[quote="Mary_Gail_36, post:1, topic:208821"]
There is a person in my life that I need to maintain a relationship with...and unfortunately, I find her comments and advice to border on the insensitive...
There is no way to avoid her. Other than playing a little song in my mind when she talks, anything else I could do? Oh, if I say anything to her, she most likely burst into tears because I'm critical.
I think you're best off sticking to the Miss Manners methods:
When someone says something offensive, you look at them with incredulity and say, "Pardon me?" In other words, the look on your face shows clearly that this is an ettiquette issue, not an audiology issue, but that you're graciously giving the violator room for retreat.
This should be a tip-off to a normal person to realize they have crossed a line. They either apologize--"Oh, I can't believe I said that. That was out-of-bounds. Please forgive me"--or elect to say, "Nothing, nothing", or else go ahead and say what they have to say in the full knowledge that it is offensive to hear.
If she gets the message, you let the matter drop and graciously go on with the conversation. If she doesn't get the message, and the comment is repeated, you might reply in the following ways:
After my godmother passed away of breast cancer she said, "She should have had a mastectomy, why did she have a lumpectomy?"
You can say, "I wouldn't know. Her health decisions were between her and her doctor." Repeat as necessary until the subject is dropped.
Yet at the same time, "That was her destiny." :confused:
Silence is the best answer to comments like this. If she says, "What?!? I just said it was her destiny," you can reply with "yes, I guess you did." It is a comment that doesn't deserve an answer. Don't give it one. Let it just lie there, naked, without any support or recognition.
After the funeral, "Your uncle didn't say hello to me at the funeral"
Although you want to say, "If he overheard you repeat the comments about his dear wife that you made to me, I'm surprised that all he did was ignore you", you might say, "I wouldn't know about that. I'm sure his grief is very deep right now." Repeat as necessary until the subject is dropped.
After I had a miscarriage (my second) "Why did you try again so soon? Weren't you supposed to wait?"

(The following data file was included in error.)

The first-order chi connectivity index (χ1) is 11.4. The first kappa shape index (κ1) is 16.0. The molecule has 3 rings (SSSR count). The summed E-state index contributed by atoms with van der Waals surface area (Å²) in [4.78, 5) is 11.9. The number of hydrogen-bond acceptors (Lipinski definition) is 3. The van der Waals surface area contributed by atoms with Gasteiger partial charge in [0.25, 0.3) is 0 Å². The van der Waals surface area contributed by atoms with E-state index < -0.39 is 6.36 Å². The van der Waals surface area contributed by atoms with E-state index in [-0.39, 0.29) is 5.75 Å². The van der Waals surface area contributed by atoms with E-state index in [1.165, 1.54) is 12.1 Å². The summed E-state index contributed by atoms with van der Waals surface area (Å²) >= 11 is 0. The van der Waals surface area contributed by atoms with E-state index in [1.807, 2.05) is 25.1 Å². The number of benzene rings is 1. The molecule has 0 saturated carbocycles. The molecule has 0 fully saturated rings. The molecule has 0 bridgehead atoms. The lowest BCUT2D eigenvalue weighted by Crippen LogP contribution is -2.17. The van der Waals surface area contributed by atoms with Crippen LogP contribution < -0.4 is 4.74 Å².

"Sally? Did you really just ask me that? That really isn't any of your business." Repeat as necessary until the subject is dropped.
When my son was born prematurely, "Well, *she wanted the baby." (meaning me)*
"Sally? Did you really just say that? That really isn't any of your business, and I can do without hearing that kind of comment." Repeat as necessary until the subject is dropped.
When learning about my heart condition (minor) " You took a huge risk getting pregnant again. I know someone who died giving birth."
"Sally? Did you really just ask say that? That really isn't any of your business." Repeat as necessary until the subject is dropped.
There is no guarantee, of course, that she will ever wake up to the fact that her comments are inappropriate. With repeated exposure, however, she may figure out that she will not get anywhere with you by making these personal comments....no validation of her opinion, no defensiveness, no drama. She will just get a direct and unceremonious escort back to the land of appropriate, in terms that let her know she has dropped in value as an intimate.
Do not fall for the "burst into tears because I'm critical" ploy. If she violates ettiquette, and you respond as ettiquette predicts you will, there is no reason for that kind of drama on her part. If she apologizes, accept the apology and graciously move on, but insist that the topic remain closed. If she decides to cry, you can simply say, "Sally, you don't need to be upset. It's just this: that is my business, not yours. We're not going to talk about it. Let's just drop it and move on." She doesn't have anywhere to cry from, unless you give her one.
You cannot win by getting sucked into an invitation to criticize her behavior in a general way. If she is not under your jurisdiction (employee, envoy, someone who takes it upon themselves to be your public representative, etc.) don't ever presume to correct the manners of another adult. Stick to objection to each violation as it occurs, and insist that the topic remain on that violation....which is simply that you did not appreciate her comment, the topic is not open for discussion, and that's that.
If she wants to call you "sensitive", do not get into defending yourself or outlining what part of your personal life is open to her comments. Just repeat: "Pardon me? Sally, it's my life, and I don't want your opinion on it. If I want your opinion in the future, I'll ask for it. Accept that, and let's move on." Repeat, repeat, repeat. Do not let her lure you into any other side issues or make it into a big interpersonal drama. Do not fall for manipulative ultimatuums. That game takes two to play. Don't bite. Even if she says, "Well, I guess you don't want to be friends, then" you can still say, "Sally, I don't want your opinion on this topic. That's all. Now, let's talk about something else, and not blow this out of proportion."
Do not accept any invitation to tell her about times when she was rude in the past. Rather, insist that "What is in the past, is in the past. If I didn't say anything at the time, that was my choice at the time." Resist any temptation to "parent" her on ettiquette issues, even if she asks. If she presses for advice, suggest to her there are books, but other than that, if there is a problem, you'll let her know.
(If, by the way, she goes and reads all of the books and starts giving you ettiquette advice, you always have the fall-back that no ettiquette expert in the world would dream of giving unsolicited advice. Remind her of that, and move on.)